Navigation Links
Research links damaged organs to change in biochemical wave patterns
Date:11/16/2010

By examining the distinct wave patterns formed from complex biochemical reactions within the human body, diseased organs may be more effectively identified, says Zhengdong Cheng, associate professor in the Artie McFerrin Department of Chemical Engineering at Texas A&M University, who has developed a model that simulates how these wave patterns are generated.

His findings, which appear in the October issue of the journal "Physical Review E," detail Cheng's work with a system designed to model cells in a biochemical environment, similar to what occurs inside the human body.

His system utilizes two types of resin beads to represent cells. Those beads loaded with a catalyst are referred to as active and represent living cells. Those beads that are not loaded with a catalyst are referred to as inactive and represent diseased or dead cells.

In contrast to previous experiments that have only focused on the effects of active beads, Cheng's system is the first to examine the effects of inactive beads, particularly the effects of significant increases in the inactive bead population within a system.

Because the beads within the sample represent cells, the increase in inactive beads, Cheng explains, simulates a higher percentage of dead or diseased cells within an organ, such as the heart.

What Cheng found is that as the population of inactive beads increases, the resulting wave patterns transform from target-shaped to spiral-shaped. The inference, Cheng notes, is that as tissue of an organ becomes more diseased and greater numbers of cells die, the biochemical reactions involving that organ will produce spiral wavelets instead of target wavelets.

This corresponds, Cheng notes, to observations made with electrocardiograms that reveal a change from pane-wave to spiral wavelets accompanying the procession from normal sinus rhythm to ventricular fibrillation, a cause of cardiac arrest.

Recognizing these wave patterns and what they represent, Cheng says, may lead to a better and more timely understanding of the structure of a diseased organ. This knowledge, he adds, could help determine whether an organ is becoming diseased as well as the extent of damage to an organ once it is diseased.

"For example, fibrotic nonexcitable 'dead' tissue normally presents as a small percentage of normal heart tissue," Cheng says. "As a result of aging, after a heart attack, or in the case of cardiac myopathies, the percentage of fibrotic tissue increases dramatically, up to 30 or 40 percent.

"In a scenario such as this, given our findings, we would expect to see more spiral-shaped wavelets when examining an organ that has incurred structural damage. A further increase in spiral wavelets could potentially signal an even greater percentage of structural damage to the heart," Cheng says.


'/>"/>

Contact: Ryan A. Garcia
ryan.garcia99@tamu.edu
979-845-9237
Texas A&M University
Source:Eurekalert

Related biology news :

1. Researchers link cerebral malaria to epilepsy, behavior disorders
2. Infant estrogen levels tracked through diaper research
3. Budding research links climate change and earlier flowering plants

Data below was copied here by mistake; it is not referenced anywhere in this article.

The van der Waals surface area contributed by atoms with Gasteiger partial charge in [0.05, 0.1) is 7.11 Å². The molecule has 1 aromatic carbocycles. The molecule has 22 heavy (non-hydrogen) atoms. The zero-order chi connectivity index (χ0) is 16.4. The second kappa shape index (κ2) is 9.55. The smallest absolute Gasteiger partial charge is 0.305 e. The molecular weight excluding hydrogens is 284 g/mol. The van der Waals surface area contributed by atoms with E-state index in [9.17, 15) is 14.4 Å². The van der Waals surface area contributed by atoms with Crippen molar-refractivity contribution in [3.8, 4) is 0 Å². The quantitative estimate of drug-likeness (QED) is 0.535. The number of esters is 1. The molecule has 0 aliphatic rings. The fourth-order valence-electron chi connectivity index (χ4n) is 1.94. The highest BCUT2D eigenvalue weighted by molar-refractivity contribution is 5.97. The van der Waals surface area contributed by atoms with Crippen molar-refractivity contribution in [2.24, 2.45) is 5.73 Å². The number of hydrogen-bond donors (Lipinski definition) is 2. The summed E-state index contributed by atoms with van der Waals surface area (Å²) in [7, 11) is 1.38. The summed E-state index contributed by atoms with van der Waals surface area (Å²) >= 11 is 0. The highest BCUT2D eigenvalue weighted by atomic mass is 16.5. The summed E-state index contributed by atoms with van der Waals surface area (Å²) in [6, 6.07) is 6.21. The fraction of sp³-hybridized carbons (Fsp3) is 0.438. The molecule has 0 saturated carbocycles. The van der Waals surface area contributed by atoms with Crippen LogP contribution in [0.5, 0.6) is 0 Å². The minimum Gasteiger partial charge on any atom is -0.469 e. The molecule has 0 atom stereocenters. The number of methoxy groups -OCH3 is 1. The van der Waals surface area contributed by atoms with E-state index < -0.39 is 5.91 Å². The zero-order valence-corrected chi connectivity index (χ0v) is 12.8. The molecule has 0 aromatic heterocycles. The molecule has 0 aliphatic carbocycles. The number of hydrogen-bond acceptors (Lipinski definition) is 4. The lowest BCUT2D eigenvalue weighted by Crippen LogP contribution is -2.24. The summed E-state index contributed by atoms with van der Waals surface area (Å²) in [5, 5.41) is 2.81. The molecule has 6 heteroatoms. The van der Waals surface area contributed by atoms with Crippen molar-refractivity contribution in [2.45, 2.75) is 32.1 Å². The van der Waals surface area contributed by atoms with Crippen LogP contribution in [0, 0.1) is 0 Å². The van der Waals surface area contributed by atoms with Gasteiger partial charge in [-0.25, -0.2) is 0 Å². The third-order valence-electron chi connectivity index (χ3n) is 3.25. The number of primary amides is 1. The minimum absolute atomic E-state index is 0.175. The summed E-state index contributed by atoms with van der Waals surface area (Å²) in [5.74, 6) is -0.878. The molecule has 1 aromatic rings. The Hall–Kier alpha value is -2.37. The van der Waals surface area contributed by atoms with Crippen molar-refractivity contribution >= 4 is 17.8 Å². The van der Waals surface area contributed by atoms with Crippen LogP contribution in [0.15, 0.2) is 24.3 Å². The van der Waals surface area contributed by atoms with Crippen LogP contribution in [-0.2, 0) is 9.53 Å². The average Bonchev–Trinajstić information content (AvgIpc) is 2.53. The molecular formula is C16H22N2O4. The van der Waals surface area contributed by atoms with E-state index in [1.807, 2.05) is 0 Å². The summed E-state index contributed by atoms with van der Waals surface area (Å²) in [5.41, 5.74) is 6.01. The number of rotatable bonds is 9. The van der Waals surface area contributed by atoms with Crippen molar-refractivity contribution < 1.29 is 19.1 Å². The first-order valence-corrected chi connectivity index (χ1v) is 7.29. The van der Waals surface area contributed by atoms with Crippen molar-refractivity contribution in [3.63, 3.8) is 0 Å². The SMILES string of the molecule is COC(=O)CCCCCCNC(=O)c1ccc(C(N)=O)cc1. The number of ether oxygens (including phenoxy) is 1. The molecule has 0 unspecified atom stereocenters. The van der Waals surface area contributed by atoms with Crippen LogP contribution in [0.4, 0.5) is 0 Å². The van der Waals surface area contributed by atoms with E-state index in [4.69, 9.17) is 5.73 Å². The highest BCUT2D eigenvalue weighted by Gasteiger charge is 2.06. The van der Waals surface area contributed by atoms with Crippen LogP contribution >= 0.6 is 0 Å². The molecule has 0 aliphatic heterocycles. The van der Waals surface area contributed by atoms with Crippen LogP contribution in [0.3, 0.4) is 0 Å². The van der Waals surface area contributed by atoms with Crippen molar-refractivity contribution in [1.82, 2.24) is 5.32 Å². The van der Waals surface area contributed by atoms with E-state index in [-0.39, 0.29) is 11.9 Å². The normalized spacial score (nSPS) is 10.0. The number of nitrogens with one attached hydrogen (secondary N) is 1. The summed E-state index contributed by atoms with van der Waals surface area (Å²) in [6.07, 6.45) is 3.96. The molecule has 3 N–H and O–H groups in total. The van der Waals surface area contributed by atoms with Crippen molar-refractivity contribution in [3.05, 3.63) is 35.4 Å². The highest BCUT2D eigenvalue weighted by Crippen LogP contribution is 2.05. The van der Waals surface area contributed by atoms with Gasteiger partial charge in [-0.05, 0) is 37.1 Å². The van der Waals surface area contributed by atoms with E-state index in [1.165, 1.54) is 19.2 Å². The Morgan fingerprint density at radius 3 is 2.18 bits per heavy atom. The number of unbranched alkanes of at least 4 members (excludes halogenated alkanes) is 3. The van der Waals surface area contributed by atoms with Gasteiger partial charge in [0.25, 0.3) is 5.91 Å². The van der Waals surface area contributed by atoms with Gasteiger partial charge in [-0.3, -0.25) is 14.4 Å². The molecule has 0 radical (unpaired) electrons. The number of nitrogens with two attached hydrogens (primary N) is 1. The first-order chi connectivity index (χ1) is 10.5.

4. VaxTrac Receives $100,000 Grand Challenges Explorations Grant for Innovative Global Health Research
5. Researchers grow Rett syndrome in a Petri dish
6. New research changes understanding of C4 plant evolution
7. Tufts University chemist earns prestigious award for promising research on drug development
8. Clemson researcher will study plutonium underground for Energy Department
9. LSU oceanography researcher discovers toxic algae in open water
10. Medical research and magic come together
11. Scripps Research scientists identify new mechanism regulating daily biological rhythms
Post Your Comments:
*Name:
*Comment:
*Email:
(Date:1/20/2016)... 20, 2016 A market that just keeps ... from the explosion in genomics knowledge. Learn all about ... A range of dynamic trends are pushing market growth ... medicine - pharmacogenomics - pathogen evolution - next generation ... - greater understanding of the role of genetic material ...
(Date:1/15/2016)... Rico , Jan. 15, 2016 Recent ... and small to find new ways to ensure data ... iOS and Android that ... on biometrics, transforming it into a hardware authorization token. ... users swipe their fingerprint on their KodeKey enabled device ...
(Date:1/11/2016)... , Jan. 11, 2016  higi, the leading ... 10,000 retail locations, web and mobile, today announced ... million from existing investors. --> ... devoted to further innovate higi,s health platform – ... web portal – including expanding services and programs ...
Breaking Biology News(10 mins):
(Date:2/11/2016)... ... February 11, 2016 , ... ... cell treatment clinic in Quito, Ecuador. The new facility will provide advanced protocols ... patients from around the world. , The new GSCG clinic is headed ...
(Date:2/10/2016)... 10, 2016  The Maryland House of Delegates and ... that University of Maryland School of Medicine Dean ... of Maryland Medical System President and CEO Robert ... the highest honor given to the public by the ... Dean Reece and Mr. Chrencik for their contributions ...
(Date:2/10/2016)... ... February 10, 2016 , ... ... that it has joined the Human Vaccines Project, a public-private partnership to ... cancer. , The Human Vaccines Project brings together leading pharmaceutical and ...
(Date:2/10/2016)... 10, 2016  Matchbook, Inc., a company specializing ... biotech companies, announced today the appointment of ... Jim brings nearly 25 years of experience in ... spent nearly two decades in executive level roles ... at Genzyme and, most recently headed global logistics ...
Breaking Biology Technology: